A landmark ruling over fake TripAdvisor reviews in Italy, known as paid review fraud, has resulted in the world’s first prosecution, and the likelihood is this will happen in Scotland. What do hoteliers need to know about this, and what can they do to look out for and report this type of activity in the meantime? Jason Caddy reports.
Paid review fraud is when companies or individuals ‘sell’ fake reviews to businesses to boost said businesses rating on a review-based site, whether that’s TripAdvisor, Google Reviews or Yelp, thereby giving it an unfair advantage over its competitors.
A recent investigation by The Times newspaper revealed that a whopping third of reviews on TripAdvisor are fake as a result of hotels and restaurants ‘buying’ fake reviews. The investigation has found that websites are offering glowing reviews for £38. Others allowed owners to bulk buy reviews for less money, with one offering 10 positive reviews for £69.
Naturally this falls foul of the law, but a landmark ruling in Italy earlier this year, when a fake Trip Advisor reviewer, PromoSalento, was prosecuted and is now serving a nine-month sentence, plus an 8,000 Euro fine for posting fake reviews and for selling fake reviews to hospitality businesses, is the first time an individual has received a criminal conviction.
TripAdvisor has supported the prosecution by sharing evidence from its in-house fraud investigations department. Brad Young, VP, Associate General Counsel, TripAdvisor, said, “We invest a lot in fraud prevention and we’re successful at tackling it – since 2015, we’ve put a stop to the activity of more than 60 different paid review companies worldwide. However, we can only do so much alone, which is why we’re eager to collaborate with regulators and law enforcement authorities to support their prosecutions.”
The World Committee on Tourism Ethics, UNWTO, publishes guidelines on such activity. Said Chairman Pascal Lamy, “Fake reviews clearly contravene the World Committee on Tourism Ethics guidelines, which we published last year to guide the responsible use of ratings and reviews on digital platforms. The recommendations were developed in collaboration with TripAdvisor, Minube and Yelp and we know that industry collaboration has an important role to play in tackling review fraud.”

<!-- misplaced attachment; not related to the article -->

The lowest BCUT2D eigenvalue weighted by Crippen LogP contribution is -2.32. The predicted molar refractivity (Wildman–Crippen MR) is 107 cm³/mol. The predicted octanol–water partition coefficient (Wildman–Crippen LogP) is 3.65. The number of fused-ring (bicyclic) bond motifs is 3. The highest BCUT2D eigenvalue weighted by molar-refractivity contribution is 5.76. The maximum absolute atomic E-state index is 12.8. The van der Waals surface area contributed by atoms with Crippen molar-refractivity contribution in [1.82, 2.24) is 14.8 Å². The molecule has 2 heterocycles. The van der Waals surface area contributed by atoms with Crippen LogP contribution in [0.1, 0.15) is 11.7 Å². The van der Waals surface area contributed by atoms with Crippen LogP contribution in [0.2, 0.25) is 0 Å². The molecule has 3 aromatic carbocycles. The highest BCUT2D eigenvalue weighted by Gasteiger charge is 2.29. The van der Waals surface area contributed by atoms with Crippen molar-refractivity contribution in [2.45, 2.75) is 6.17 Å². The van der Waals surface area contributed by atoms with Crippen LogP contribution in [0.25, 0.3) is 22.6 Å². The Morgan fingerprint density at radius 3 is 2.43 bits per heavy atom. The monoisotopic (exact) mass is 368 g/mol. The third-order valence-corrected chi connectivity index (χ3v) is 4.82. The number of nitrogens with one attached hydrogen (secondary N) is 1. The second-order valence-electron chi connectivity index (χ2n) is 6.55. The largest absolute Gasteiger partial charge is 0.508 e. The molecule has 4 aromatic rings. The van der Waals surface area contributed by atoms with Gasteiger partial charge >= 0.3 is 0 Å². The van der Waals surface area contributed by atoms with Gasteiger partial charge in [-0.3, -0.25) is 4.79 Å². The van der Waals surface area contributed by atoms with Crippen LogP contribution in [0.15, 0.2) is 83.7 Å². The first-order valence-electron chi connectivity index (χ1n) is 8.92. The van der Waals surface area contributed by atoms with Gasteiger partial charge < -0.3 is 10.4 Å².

So what can you do if you suspect a rival business is guilty of posting fake reviews?
It’s mainly down to the monitoring systems these sites have in place, yet they can be overwhelmed by the sheer volume of reviews, as well as differentiating between which ones are real and which ones are fake. Some sites have warnings if a user has used fake reviews in the past, and repeat offenders face removal from the site altogether of course.
The Unfair Trading Regulations 2008 protects customers from those whose intent is to mislead by what they post online, and this may be the first step towards similar legal action being taken against offenders in the UK.
Which.com devotes an entire section on its website that walks customers through some of the telltale signs of a fake review, which is worth a read because it may help you spot this type of activity if, for example, you suspect someone of using such reviews. Among what it details are two online tools that you can use to spot fake reviews. One is Fakespot.com, the other ReviewMeta.com, and both allow you to copy and paste a review URL into the site.
Meanwhile, researchers from the University of Portsmouth have devised a new method to rank hotels more accurately. They argue that way individual ratings are currently aggregated into the overall rating is very simplistic, with some platforms just offering an arithmetic average of individual ratings. The problem, as they see it, is that this provides an equal weighting to each individual criteria and doesn’t differentiate between important and non-important hotel characteristics. Also, a hotel could compensate a low score in one aspect with a high score in another. This new model relaxes some of the assumptions made by this average approach and reflects a customer’s decision process more accurately by providing different weighting to attributes that are more important to customers.
This may be the future for online review sites, but for the moment TripAdvisor is king, and you are of course able to report any reviews that you suspect are fake by reporting them to the site in question.